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In Restructuring, SurModics Rolls Arrays into IVD Business Unit, Cuts Workforce by 13 Percent


By Justin Petrone

SurModics last week announced a restructuring in which it will lay off 13 percent of its employees and rearrange its organizational structure into three business units.

The Eden Prairie, Minn.-based firm, which specializes in drug delivery and surface-modification technologies, said the changes are designed to "more closely match operations and cost structure with the current customer environment" and to maintain "investment in long-term growth initiatives."

As part of the reorganization, its CodeLink microarray slide business will be rolled into its newly created In Vitro Diagnostics division, which "consists of component products and technologies for diagnostic test kits and biomedical research applications" as well as protein stabilization reagents, substrates, and antigens.

SurModics' other two new business divisions are Medical Device, which includes its surface modification-coating and drug delivery-coating technologies; and Pharmaceuticals, which encompasses a "broad range of drug-delivery technologies for injectable therapeutics, including microparticles, nanoparticles, and implants."

SurModics acquired the CodeLink Activated Slide business from GE Healthcare for an undisclosed amount in 2008 (BAN 10/7/2008).

The company has manufactured the slides since the CodeLink bioarray business was first developed at Motorola Life Sciences a decade ago, and makes the PhotoLink technology that is used to create a three-dimensional matrix that enables the attachment of biomolecules, including DNA, RNA, and proteins, to the slides. GE sold the CodeLink assets, minus the slides, to Tempe, Ariz.-based Applied Microarrays in 2007.

When SurModics acquired the slide business, it originally included it in its in vitro technologies unit. The company had maintained two other business units, called "drug delivery" and "hydrophilic and other." According to company officials, the firm decided to restructure to focus on its IVD and other businesses.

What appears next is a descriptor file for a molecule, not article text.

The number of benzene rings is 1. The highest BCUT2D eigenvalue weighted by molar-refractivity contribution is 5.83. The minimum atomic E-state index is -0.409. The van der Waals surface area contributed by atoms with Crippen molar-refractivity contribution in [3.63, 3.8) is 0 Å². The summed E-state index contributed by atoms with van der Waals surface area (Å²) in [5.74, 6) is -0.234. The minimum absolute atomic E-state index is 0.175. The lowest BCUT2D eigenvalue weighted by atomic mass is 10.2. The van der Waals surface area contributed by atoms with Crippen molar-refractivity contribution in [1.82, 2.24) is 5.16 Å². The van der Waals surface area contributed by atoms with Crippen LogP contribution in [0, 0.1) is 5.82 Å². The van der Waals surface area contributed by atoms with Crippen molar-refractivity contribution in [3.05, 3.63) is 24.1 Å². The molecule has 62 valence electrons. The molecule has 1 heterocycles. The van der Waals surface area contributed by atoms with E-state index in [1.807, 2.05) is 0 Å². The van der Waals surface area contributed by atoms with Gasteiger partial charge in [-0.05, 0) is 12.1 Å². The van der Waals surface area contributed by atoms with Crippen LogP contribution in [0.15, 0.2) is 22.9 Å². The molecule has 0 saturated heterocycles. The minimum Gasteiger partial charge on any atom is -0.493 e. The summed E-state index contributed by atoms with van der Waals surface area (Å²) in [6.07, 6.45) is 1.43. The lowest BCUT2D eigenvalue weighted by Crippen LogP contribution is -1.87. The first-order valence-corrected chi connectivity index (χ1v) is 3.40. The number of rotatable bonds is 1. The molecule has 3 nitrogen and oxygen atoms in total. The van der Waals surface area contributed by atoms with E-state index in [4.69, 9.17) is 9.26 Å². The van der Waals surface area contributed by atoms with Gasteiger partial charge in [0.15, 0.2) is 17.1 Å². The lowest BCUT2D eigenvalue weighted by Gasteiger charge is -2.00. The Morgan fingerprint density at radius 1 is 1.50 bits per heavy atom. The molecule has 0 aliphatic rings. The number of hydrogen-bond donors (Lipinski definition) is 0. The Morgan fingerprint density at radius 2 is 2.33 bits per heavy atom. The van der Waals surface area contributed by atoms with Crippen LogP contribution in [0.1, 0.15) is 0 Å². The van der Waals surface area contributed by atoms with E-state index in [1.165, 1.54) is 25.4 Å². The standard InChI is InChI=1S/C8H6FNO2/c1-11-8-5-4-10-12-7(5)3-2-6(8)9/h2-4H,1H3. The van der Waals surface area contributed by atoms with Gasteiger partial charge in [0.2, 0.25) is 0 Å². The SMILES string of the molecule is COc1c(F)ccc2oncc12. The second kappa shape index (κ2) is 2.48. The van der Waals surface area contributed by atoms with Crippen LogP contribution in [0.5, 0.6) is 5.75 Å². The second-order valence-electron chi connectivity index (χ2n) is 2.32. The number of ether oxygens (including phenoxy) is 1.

"It became apparent that the businesses in which we compete would be best served by a more focused business unit approach that is designed to drive improved profitability," Chairman Robert Buhrmaster said in a statement, "these changes better position SurModics for both financial and operational success."

As part of the restructuring, SurModics will reduce its total workforce by around 13 percent. The firm employs 250 people at its Minnesota headquarters and at a second site in Alabama. According to a filing with the US Securities and Exchanges Commission, SurModics expects to take a one-time restructuring charge of approximately $1.3 million to $1.7 million in the first quarter of fiscal 2011.

Also, in connection with these initiatives, SurModics expects to save approximately $3 to $3.5 million on an annualized basis. The company reported revenues of $121 million last year.

Interim CEO Phil Ankeny in a statement called the restructuring "difficult, but necessary," and said that "rightsizing the business provides SurModics with the flexibility to make investments and pursue growth opportunities in our Medical Device and In Vitro Diagnostics businesses."

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